Drywall texturing question

Andy asks:
I have just taped and bedded a new room in my attic. Eventually, I will hire a professional to come in and "orange peel" texture it to match the rest of the house. I cannot do it well enough myself.
However, for a year or two, I would like to use the room as it is while I do other work. I would like to paint it , and, at a later time, have the pro come in and put on the texture.
So , my question is, " Can I paint the drywall without compromising the integrity of the texturing job, and without making the pro's job harder or more costly ??? "
Also, " If painting before the texturing is OK, what kind of paint should I use ? "
My preference would be a flat white latex, but, IF there is no paint that will be acceptable, I'll just skim coat the wall with joint compound and leave it alone.
I would appreciate some comment on this proposal from any knowledgeable person, especially professionals...
Andy in Eureka, Texas
Add pictures here
<% if( /^image/.test(type) ){ %>
<% } %>
<%-name%>
Add image file
Upload
AndyS wrote:

(snip)
It depends on what you want the taper to do. If you just want the taper to come in and spray, without fixing any imperfections in your taping job, then painting isn't an issue. (provided you use the right paint)
If you want the taper to fix imperfections, then it's easier if it isn't painted. It's also better to have sins of omission. It's easier to fill in low spots than feather out high spots.

Drywall primer followed by flat latex would be good. The flatter the paint the better adhesion the texture will have.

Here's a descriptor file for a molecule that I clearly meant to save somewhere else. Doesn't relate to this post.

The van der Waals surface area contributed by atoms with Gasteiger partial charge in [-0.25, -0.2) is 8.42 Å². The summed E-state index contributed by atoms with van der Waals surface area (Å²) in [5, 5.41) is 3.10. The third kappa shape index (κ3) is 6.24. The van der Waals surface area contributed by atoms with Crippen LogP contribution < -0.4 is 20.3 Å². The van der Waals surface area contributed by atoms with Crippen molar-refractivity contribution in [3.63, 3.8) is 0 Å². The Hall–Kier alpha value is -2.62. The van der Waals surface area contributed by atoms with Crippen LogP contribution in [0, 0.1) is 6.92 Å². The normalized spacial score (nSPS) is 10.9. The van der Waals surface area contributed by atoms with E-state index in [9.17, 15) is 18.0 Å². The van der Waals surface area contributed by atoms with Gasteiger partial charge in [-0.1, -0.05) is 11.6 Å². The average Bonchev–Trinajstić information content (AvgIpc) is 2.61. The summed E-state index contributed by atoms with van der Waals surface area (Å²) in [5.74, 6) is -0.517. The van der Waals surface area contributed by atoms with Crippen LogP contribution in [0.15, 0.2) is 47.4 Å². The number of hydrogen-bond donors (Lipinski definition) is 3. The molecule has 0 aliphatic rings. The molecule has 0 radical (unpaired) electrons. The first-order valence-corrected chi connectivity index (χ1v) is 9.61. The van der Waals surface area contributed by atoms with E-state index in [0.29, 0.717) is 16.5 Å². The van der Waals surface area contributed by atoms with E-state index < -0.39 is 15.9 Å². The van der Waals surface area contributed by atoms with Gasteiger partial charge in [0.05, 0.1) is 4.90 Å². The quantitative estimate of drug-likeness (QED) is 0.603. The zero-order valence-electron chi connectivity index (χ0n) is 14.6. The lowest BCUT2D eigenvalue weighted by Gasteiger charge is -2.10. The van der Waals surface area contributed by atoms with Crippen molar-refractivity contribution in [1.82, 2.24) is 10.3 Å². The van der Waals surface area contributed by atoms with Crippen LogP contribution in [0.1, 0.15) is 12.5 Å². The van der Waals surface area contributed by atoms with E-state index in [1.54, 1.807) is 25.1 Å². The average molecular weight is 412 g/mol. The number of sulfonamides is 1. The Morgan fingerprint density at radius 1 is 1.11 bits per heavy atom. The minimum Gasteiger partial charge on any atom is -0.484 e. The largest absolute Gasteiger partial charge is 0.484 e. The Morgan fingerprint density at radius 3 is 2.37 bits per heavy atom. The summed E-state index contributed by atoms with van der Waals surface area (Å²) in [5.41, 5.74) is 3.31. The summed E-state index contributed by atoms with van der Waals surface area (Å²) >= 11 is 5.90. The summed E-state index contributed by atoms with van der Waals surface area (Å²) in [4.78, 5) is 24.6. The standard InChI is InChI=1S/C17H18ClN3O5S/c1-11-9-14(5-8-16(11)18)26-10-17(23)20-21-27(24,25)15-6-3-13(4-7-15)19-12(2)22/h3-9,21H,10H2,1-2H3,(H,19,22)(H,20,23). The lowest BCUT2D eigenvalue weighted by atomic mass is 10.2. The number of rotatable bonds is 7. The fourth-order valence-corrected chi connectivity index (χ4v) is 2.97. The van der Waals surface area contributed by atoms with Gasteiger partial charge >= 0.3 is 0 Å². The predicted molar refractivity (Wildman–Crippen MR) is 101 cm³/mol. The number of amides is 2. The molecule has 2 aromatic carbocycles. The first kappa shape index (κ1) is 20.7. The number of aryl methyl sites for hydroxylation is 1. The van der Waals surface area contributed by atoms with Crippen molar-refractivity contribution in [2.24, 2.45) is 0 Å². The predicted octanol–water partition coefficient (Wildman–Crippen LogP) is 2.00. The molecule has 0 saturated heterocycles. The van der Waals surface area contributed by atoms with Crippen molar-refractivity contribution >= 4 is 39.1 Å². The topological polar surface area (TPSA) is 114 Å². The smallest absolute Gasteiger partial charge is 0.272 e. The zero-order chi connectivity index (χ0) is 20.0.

Try using a medium-long nap roller cover (1/2 or 5/8") and a primer/filler like Sheetrock Firstcoat followed by a normal drywall primer/sealer and then flat paint. You may find that the resulting texture is close enough to a light orange peel that you won't feel the need to have it sprayed.
Add pictures here
<% if( /^image/.test(type) ){ %>
<% } %>
<%-name%>
Add image file
Upload
Here are two ideas:
Mix drywall mud into your paint. Use a long nap roller, get generous with the paint. Make sure you roll out any roller ridges and/or drips. This will give you a roller stipple texture which you might find just fine.
Another fairly easy texture, blend in 1 cup of corn meal per gallon of paint. Use a medium to long nap roller, make sure your final pass leaves an even distribution without runs or ridges. This will give you a texture virtually identical to old sand finish plaster. In fact it works great if you have new gyp walls butting into old plaster.
--
______________________________
Keep the whole world singing . . . .
  Click to see the full signature.
Add pictures here
<% if( /^image/.test(type) ){ %>
<% } %>
<%-name%>
Add image file
Upload

Andy, you can paint away. If your future drywaller is concerned about adhesion (and orange peel sticks pretty well) you could always reprime over the finish coat. In fact, you could just use several coats of primer instead of paint since this is a temporary solution anyway. But at any rate, you are OK to paint. I have remodelled a number of old plaster houses that got sprayed out with texture, and we haven't had any problems sticking new orange peel to old paint, even glossy old paint.
Add pictures here
<% if( /^image/.test(type) ){ %>
<% } %>
<%-name%>
Add image file
Upload
Andy writes: I want to thank all those who posted here for the advice. I think I will put on a latex primer coat, and if it looks OK, just leave it at that. Otherwise, the flattest white latex I can find.....
Re-priming later isn't a very big job on a 12x18 room and it that's what it might take, regardless of what I do, it isn't going to be a problem at all....
Thanks again, and I will continue to read this thread for any additional insights or ideas..
Andy in Eureka, Texas
( Where if you are abducted by aliens, you will need to be able to speak Spanish, un pocito )
Add pictures here
<% if( /^image/.test(type) ){ %>
<% } %>
<%-name%>
Add image file
Upload

HomeOwnersHub.com is a website for homeowners and building and maintenance pros. It is not affiliated with any of the manufacturers or service providers discussed here. All logos and trade names are the property of their respective owners.